Experiments with colour
OK, so this first exercise required some experimentation with coloured media in a similar way to the mark making exercises in part 1a.
I had used a variety of coloured media in the mark making exercises, so rather than repeat the same exercise, I decided to create some colour wheels and strips using some of the media I hadn’t used in part 1.
Whether you have never created a colour wheel or created hundreds of them, I find that this is always a useful reminder of colour relationships.
I used gouache so that I could get a feel for the coverage on cartridge paper and also to see how it behaved when I added black or white.
There are many technical terms used to describe colour. The most common are:
|Hue||This is simply another term meaning colour|
|Tint||A tint is produced when a colour (Hue) is mixed with white|
|Shade||A shade is produced when a colour (Hue) is mixed with black|
|Tone||A shade is produced when a colour (Hue) is mixed with grey|
|Value||The extent to which the colour absorbs or reflects light|
Knowing how particular colours behave in relation each other is key to using colours successfully. The two colour wheels at the top of the page show the primary, secondary and tertiary colours with either black (on the left) or white (on the right) added in varying quantities.
Of course this can all change depending on the medium used; paint is particularly good for undertaking such exercises whereas coloured pencil can prove difficult when trying to add white in any great quantities. Where pencils are concerned, lighter shades are usually created by varying the pressures of the colours being mixed.
Colours are often described as warm or cool colours. In this colour wheel from wikispaces.com the distinction between warm and cool colours is clear. As I mentioned earlier colour can have amazing effects on us.
We observed as students sat in rooms furnished with warm colours and sweated profusely, while those is cool coloured rooms shivered and wrapped themselves up.
Warm colours appear to be advancing towards the viewer while cool colours appear to recede or go away from the viewer. Again this is useful information for artists who are constantly trying to produce the illusion of 3 dimensions on a 1 dimensional surface.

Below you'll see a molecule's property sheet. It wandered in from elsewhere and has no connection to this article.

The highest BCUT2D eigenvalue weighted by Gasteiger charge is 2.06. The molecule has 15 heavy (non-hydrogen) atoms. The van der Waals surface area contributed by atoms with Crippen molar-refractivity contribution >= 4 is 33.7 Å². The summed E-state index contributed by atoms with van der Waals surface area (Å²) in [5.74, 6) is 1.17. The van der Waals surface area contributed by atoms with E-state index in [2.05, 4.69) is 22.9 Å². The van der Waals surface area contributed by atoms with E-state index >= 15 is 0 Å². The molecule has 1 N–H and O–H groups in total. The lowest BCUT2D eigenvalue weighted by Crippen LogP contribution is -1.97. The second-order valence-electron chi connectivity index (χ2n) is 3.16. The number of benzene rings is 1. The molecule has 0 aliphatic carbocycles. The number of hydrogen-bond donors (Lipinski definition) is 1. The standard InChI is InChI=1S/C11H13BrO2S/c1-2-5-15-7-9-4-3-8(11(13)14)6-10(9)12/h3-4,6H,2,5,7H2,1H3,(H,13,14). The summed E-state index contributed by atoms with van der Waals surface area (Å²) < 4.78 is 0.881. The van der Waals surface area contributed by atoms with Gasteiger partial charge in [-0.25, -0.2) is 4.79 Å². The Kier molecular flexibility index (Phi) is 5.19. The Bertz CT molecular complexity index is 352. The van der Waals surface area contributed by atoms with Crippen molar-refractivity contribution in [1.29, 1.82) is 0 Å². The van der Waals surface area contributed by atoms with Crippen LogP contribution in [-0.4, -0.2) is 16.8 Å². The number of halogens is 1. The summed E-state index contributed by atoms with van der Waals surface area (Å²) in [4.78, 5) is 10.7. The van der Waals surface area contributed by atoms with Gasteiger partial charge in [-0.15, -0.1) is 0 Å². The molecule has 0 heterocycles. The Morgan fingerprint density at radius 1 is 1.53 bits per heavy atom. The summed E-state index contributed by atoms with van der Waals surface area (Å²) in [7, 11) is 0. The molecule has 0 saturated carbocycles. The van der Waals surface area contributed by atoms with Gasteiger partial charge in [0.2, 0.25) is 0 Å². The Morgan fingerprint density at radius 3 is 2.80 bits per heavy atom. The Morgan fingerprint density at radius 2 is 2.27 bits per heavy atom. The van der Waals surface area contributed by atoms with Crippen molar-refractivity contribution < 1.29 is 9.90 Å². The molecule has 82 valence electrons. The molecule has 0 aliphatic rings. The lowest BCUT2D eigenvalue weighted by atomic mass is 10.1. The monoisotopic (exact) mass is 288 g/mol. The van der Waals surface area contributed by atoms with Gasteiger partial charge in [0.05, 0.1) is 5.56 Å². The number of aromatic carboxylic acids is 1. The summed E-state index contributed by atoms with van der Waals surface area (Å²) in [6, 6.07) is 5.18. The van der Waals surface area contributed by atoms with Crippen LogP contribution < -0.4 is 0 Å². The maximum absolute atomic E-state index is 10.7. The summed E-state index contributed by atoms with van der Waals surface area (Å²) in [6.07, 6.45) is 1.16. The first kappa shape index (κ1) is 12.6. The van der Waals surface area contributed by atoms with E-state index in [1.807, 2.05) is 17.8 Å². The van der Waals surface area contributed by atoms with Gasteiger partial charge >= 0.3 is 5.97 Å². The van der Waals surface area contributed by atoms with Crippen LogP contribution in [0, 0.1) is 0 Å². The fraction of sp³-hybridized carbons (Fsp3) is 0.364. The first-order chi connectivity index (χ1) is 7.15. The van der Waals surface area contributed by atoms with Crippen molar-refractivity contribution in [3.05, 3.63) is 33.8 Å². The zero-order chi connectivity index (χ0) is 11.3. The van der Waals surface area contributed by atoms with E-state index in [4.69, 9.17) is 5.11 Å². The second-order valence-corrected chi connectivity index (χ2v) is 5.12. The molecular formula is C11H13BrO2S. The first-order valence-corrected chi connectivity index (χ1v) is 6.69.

Here are the results of my colour experiments:
After creating colour wheels in gouache, I decided to create some colour blends using the oil pastels. Simply scrubbing the colour on to the paper can create a heck of a mess with pastels. A better option is to blend using marks placed next to each other. This might sound tedious but it means that, at the blended end of the bar, some of the marks will go onto the white paper while others mix on top of the other colour. This creates a much ‘cleaner’ blend.
The right-most starburst was blended using a torchon; the plaid square in the top right-hand corner shows what happens when colours are layered.
This next piece uses gouache. I wanted to show a progression from warm to cool colours
This next piece is called seeds. It reminds me of the types of plants that spit their seeds all over the garden on a hot summer’s day. The background is coloured pencil while the main body is a mixture of gouache on a fine liner outline.
Finally here are my thoughts on the coloured media that I experimented with and a few previews or work created later in this module.
Coloured pencils: Now and again I like to work with coloured pencils. I think that they get a bad press from ‘purists’ who sometimes don’t perceive coloured pencils to be a serious medium. I have a number of sets; Polychromos, Faber Castel and Derwent.
I find myself often going back to the Derwent coloursoft as they have a very creamy consistency and are therefore great for blending. My assignment piece was created using coloured pencil.
Pastel pencils are notoriously time consuming to sharpen if you want to keep a sharp point for detailed work as you need to use a scalpel. Pencil sharpener blades simply do not cope with the abrasiveness.
For animal studies, like the one shown here, I often use graphite pencils over pastel to add very fine detail; retractable technical pencils are perfect. I had a willing model for this piece – our cat Amber, she’s always willing to sleep. lol
Until now I perceived oil pastels as clumsy, messy and, given my propensity for detail work, absolutely no use to me at all. How wrong I was. I think that maybe in the past I have tried to use oil pastels for the wrong subject. I love the vibrancy of them and you are almost forced to created depth in a painting with them, especially if you have a limited set of colours.
Felt tips: I recently treated myself to a professional set of Letraset Pro-markers for some visual process mapping I have been doing with work. They are great to mix with ordinary felt-tips and other media to created some great results. Pro-markers have two tips, one chisel and one fine so they are very versatile. The blender is a versions without pigment that allows you to soften the edges of marks and help to blend two colours.
Gouache and watercolour: I have used both gouache and watercolour a number of times in the past very successfully. However gouache caused me the most frustration this time. I’m not completely sure why this was, but I spent hours trying to rectify and work on the piece until eventually I reluctantly abandoned it.
Click here for: Part 2b Detailed Observation